Bowel Incontinence – What it is, Causes and Treatments

Bowel Incontinence – What it is, Causes and Treatments  that cannot be ignored.  Also,  bowel incontinence , also called fecal incontinence , is a loss of bowel control that results in involuntary fecal elimination. Severity can range from an infrequent involuntary passage of small amounts of stool  to a complete loss of bowel control . Some people with bowel incontinence feel the urge to have bowel movements but are unable to wait to get to a bathroom. Other people do not feel the sensation of a pending bowel movement and have a complete lack of bowel control. THEBowel incontinence can be an embarrassing condition, but it can improve with treatment. So, check out  Bowel Incontinence – What it is, Causes and Treatments.

Cause of Bowel Incontinence:  Normal bowel control depends on the proper functioning of the pelvic muscles, the rectum (lower end of the large intestine ), the sphincter muscles ( anus muscles  ) and the nervous system. Injury to any of these areas can result in bowel incontinence . Common causes of bowel incontinence include:

Fecal impaction: Chronic constipation   can lead to bowel incontinence . This happens when a stool gets stuck in the rectum. The stool  can stretch and weaken the sphincter, which makes the muscles unable to stop the normal passage. Another complication of an incontinence bowel is leakage of liquid fecal matter through the anus  .

Diarrhea : Diarrhea is the result ofloose or watery  stools which is bowel incontinence . These loose stools  can cause an immediate need for a bowel movement. The need can be so sudden that you don’t have enough time to get to a bathroom.

Muscle Damage: Damage to the sphincter will prevent the muscles from keeping the anus  tightly closed. Hemorrhoids, surgery, trauma, and constipation   can damage your sphincter muscles.

Nerve Damage: If the nerves that control sphincter movement are damaged, the sphincter muscles will not close properly. When this happens, you won’t feel like going to the bathroom. Some causes of nerve damage include birth trauma,  frequent constipation  , stroke, diabetes, and multiple sclerosis.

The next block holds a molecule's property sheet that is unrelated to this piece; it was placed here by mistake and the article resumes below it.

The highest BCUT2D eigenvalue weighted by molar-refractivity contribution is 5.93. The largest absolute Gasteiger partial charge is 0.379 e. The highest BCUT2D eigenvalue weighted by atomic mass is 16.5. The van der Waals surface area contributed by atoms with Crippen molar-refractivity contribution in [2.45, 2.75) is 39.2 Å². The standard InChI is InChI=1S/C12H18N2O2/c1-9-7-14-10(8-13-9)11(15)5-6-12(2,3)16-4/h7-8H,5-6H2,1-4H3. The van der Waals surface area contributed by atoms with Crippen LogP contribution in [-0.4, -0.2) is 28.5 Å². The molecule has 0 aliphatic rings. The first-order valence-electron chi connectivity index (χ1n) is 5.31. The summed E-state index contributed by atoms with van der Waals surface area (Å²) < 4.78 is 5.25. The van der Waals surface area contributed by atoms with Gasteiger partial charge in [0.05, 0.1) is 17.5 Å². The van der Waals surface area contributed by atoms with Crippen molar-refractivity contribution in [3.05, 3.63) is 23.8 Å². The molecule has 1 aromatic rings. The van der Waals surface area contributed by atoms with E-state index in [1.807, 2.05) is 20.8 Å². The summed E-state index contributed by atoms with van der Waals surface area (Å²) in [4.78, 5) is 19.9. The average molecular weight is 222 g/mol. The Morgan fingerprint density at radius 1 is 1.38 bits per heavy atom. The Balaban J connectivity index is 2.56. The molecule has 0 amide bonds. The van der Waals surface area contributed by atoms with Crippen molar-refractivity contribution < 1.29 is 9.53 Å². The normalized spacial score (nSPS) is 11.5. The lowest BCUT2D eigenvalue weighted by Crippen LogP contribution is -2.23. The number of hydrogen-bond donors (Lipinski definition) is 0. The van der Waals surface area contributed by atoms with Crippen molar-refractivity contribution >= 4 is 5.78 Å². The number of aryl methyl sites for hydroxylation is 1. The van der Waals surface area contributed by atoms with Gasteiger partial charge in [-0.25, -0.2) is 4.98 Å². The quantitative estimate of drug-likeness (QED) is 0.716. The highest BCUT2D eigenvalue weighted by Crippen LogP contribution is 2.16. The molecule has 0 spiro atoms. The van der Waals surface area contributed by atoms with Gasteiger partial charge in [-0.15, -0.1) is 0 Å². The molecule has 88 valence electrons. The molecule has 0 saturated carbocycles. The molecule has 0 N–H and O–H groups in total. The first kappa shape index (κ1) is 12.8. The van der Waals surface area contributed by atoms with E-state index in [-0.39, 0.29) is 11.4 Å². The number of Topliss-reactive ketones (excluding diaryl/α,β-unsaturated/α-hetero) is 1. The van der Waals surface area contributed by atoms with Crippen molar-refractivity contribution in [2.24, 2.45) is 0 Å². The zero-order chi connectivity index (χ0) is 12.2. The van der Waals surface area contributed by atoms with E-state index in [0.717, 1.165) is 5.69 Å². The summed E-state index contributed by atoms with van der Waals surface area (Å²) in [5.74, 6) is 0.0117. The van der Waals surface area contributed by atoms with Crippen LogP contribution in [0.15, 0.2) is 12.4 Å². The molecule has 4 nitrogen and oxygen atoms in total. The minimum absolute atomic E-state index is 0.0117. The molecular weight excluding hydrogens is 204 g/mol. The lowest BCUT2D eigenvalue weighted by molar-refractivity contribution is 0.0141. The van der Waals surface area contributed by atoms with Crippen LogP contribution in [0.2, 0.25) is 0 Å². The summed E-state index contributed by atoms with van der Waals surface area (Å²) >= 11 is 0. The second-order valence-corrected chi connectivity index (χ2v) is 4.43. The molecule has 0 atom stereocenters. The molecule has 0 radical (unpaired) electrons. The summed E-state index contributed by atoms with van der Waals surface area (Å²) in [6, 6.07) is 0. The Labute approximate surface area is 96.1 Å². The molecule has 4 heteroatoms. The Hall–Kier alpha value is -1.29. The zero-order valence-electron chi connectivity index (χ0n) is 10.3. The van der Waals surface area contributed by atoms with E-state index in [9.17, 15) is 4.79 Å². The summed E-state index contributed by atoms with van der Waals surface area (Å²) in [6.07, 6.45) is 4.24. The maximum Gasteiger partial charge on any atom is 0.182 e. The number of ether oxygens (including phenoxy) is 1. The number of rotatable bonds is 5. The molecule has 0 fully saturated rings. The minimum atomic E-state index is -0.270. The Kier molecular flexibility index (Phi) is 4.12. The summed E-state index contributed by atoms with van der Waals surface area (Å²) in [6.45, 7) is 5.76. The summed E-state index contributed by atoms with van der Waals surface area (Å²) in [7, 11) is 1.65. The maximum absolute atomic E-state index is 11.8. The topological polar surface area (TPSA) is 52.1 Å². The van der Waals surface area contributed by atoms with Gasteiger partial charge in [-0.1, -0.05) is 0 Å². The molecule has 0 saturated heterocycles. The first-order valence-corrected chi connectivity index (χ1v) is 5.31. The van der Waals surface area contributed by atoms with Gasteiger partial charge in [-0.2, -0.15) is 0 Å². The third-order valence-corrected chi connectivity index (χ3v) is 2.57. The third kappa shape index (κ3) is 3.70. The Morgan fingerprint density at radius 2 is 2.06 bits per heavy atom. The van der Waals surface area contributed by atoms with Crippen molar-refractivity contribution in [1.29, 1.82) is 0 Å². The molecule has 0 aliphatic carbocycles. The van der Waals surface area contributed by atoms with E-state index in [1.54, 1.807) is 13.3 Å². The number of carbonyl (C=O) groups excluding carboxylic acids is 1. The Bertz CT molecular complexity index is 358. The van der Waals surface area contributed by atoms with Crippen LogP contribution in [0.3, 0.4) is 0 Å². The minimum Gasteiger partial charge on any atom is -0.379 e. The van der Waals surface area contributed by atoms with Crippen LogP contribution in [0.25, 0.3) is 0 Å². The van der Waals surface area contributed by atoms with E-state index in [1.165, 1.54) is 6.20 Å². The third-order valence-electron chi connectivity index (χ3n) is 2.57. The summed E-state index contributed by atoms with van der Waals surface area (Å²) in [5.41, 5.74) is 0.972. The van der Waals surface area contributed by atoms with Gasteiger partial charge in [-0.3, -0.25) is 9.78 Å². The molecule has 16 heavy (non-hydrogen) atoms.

Hemorrhoids :  External hemorrhoids can prevent the sphincter from closing. This allows loose stools and mucus to pass unintentionally, thus causing  bowel incontinence.

Pelvic Floor Dysfunction: Pelvic  floor dysfunction is also one of the causes of bowel incontinence. Women can experience damage to the muscles and nerves in the pelvis during childbirth, but the symptoms of pelvic floor dysfunction may not be immediately noticeable. They can occur years later. Complications include: Weakness of the pelvic muscles that are used during bowel movements, Rectal prolapse, which is when the rectum protrudes into the anus  Rectocele, which is when the rectum protrudes through the vagina

Diagnosing Bowel Incontinence:  Your doctor will perform a thorough medical evaluation to diagnose bowel incontinence . Your doctor will ask you about the frequency of bowel incontinence , when it occurs, diet, medications, and health issues. The following tests can help reach a diagnosis:

  • Physical examination of the rectal area
  • stool culture
  • Barium enema (X-ray of the large intestine , including the colon and rectum)
  • Bloodtests
  • Electromyography (to test the function of related muscles and nerves)
  • Ultrasound
  • X-ray

Treatment For Bowel Incontinence: Treatment for bowel incontinence depends on the cause. Some of the treatment options include:

Diet: Foods that cause bowel incontinence ,  diarrhea  or constipation  are identified and eliminated from the diet. This can help normalize and regulate bowel movements. Your doctor will many recommend an increase in fluids and fiber.

Medications: For diarrhea  , anti-diarrheal medications such as loperamide, codeine or diphenoxylate/atropine (Lomotil) may be prescribed to thicken stools  and prevent bowel incontinence . Your doctor may recommend fiber supplements for constipation .

Bowel Recycling: Following a bowel recycling routine can encourage normal bowel movements. Aspects of this routine to combat  bowel incontinence may include:

  • Sitting on the toilet at a regular time
  • Stimulating the sphincter muscles with a lubricated finger
  • Using suppositories to stimulate bowel movements

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